Too late for Norris the Rubberman, alas

Lewes bonfire and dogs | Grimsby’s heritage | Nettle soup | Roald Dahl, Churchill and racism | BookTrust | Theresa May’s churchgoing

Wharncliffe Road North in Grimsby’s Kasbah area. Elsewhere in the town, on Pasture Street, Norris the Rubberman used to sell all manner of rubber goods from trawler gloves to nose flutes, according to Rick Hall. Photograph: Alun Bull/Historic England Archive

The reference to “the vanity of the bonfires” (Letters, 5 November) with regard to Lewes bonfire was amusing and apt. But the reality of sitting here with a shaking, terrified dog after enduring hours of sound effects redolent of a war zone is an annual torture for those many Lewesians who do not find this archaic, redundant nightmare any fun at all.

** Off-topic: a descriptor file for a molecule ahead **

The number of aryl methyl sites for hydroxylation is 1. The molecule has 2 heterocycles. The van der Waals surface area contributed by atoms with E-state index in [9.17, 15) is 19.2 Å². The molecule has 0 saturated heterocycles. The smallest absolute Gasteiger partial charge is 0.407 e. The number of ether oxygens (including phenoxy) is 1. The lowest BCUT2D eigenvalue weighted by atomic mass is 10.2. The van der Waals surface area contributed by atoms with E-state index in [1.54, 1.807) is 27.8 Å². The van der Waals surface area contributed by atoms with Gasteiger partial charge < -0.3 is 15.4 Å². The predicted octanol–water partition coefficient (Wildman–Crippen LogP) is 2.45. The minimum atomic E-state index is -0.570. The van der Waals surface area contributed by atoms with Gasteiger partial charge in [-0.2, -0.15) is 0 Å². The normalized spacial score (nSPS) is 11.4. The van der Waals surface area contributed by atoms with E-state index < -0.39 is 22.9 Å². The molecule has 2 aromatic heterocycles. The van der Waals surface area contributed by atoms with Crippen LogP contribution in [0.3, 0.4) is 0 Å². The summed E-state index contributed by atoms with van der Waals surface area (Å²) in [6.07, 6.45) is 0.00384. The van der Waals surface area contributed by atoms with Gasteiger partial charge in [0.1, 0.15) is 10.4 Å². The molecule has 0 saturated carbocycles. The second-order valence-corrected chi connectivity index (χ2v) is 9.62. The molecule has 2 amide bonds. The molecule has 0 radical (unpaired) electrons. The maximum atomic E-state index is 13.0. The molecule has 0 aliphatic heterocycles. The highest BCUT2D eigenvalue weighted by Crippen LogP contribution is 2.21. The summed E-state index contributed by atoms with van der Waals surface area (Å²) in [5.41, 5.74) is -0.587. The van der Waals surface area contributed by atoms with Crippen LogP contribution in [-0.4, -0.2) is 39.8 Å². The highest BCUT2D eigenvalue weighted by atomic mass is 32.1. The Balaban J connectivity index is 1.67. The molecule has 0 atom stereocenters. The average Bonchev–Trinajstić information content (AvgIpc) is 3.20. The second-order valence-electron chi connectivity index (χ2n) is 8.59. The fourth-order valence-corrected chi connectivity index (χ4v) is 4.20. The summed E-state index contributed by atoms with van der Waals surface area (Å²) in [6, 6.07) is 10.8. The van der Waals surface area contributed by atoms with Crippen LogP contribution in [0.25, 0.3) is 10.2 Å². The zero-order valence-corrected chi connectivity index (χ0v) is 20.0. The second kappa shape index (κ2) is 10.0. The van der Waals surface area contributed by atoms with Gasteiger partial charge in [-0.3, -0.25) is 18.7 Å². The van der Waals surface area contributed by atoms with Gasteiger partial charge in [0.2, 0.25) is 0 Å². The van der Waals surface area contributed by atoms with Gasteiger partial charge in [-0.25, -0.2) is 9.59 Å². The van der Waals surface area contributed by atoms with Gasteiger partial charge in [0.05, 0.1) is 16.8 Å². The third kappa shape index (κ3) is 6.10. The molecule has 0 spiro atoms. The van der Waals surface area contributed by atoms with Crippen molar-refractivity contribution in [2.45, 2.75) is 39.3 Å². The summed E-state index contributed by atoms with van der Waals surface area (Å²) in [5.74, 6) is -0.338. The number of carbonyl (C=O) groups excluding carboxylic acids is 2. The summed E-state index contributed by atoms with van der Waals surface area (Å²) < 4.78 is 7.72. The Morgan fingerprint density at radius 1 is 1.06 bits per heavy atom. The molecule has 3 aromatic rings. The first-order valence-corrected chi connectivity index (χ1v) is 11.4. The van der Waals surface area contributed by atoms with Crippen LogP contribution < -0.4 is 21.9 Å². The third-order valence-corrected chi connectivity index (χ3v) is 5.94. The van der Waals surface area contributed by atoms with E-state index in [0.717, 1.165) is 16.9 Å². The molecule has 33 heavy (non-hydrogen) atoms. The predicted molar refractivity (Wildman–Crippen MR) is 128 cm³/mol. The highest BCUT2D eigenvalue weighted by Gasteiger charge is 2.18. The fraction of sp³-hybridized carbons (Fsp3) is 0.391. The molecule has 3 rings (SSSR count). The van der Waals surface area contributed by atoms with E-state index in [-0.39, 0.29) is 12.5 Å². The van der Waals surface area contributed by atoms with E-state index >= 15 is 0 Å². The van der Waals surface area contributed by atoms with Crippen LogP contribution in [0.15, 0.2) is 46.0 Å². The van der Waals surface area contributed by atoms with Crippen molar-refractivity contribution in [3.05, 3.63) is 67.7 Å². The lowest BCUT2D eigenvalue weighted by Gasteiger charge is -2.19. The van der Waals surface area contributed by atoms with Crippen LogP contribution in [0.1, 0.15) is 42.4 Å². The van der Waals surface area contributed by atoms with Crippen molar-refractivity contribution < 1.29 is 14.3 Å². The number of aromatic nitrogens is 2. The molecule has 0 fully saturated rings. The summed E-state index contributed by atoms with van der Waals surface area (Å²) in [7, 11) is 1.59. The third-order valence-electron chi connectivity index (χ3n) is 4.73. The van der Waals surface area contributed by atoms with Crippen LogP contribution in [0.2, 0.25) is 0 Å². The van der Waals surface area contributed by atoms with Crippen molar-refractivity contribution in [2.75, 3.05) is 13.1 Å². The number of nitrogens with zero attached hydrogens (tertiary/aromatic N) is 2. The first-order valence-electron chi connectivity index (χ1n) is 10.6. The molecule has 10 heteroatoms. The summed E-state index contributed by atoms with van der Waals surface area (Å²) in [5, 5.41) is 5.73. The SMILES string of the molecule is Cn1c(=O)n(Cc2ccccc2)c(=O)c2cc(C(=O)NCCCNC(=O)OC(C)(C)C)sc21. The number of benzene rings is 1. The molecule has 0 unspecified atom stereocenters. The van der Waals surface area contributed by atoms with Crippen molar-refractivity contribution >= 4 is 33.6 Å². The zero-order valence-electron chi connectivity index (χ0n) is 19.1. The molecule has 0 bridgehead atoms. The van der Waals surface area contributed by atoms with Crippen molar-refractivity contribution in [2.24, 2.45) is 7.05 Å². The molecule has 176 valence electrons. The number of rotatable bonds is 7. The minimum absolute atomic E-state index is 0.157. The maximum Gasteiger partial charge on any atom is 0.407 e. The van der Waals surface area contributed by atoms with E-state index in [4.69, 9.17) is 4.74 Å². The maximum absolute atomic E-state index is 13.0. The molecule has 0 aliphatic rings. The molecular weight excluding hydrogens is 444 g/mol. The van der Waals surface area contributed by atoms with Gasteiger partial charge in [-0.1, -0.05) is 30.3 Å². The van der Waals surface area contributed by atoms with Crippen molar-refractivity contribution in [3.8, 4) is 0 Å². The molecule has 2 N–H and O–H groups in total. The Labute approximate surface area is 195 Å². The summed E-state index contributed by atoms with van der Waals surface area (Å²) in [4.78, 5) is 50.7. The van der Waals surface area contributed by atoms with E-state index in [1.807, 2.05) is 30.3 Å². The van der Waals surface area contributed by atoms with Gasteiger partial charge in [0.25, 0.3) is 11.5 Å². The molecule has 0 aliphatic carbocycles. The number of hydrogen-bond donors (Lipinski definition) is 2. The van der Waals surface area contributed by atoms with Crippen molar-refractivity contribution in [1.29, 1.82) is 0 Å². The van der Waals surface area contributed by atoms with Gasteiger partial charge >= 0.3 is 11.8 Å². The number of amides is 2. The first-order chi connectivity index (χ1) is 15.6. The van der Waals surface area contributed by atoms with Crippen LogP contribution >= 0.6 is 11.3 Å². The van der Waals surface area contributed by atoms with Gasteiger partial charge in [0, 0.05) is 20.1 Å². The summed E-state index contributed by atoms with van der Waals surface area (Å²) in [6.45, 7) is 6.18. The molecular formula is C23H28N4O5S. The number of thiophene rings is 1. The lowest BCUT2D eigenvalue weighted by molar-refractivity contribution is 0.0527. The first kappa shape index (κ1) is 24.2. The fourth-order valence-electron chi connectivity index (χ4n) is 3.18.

Mary Jackson
Offham, East Sussex

• Grimsby’s Kasbah has been placed on the heritage risk list (Report, 8 November), but it is too late, alas, to save Norris the Rubberman, the Pasture Street shop that sold all manner of rubber goods from trawler gloves to nose flutes (I still have mine) but strangely, for a port, no condoms.
Rick Hall

• Re Paul Evans’ article (Country diary, 7 November), may I remind you of the 19th-century folksong: “We lived upon nettles when nettles was good / and Waterloo porridge was the best of our food.” Waterloo porridge was nettle soup. On few menus now.
Cyril Edwards
Abingdon, Oxfordshire

• If there is a case for not putting Roald Dahl on a coin because of his antisemitism (Report, 7 November), is there one for removing Winston Churchill from the £5 note because of his anti-Arab racism?
Michael Cunningham

• Prescribing books on the NHS is a brilliant idea (Letters, 7 November). In the meantime, you can provide books to young people in need by subscribing as a friend to BookTrust.
Amanda Norrie

• Has Theresa May stopped going to church on Sundays?
Nigel Healey
Aboyne, Aberdeenshire

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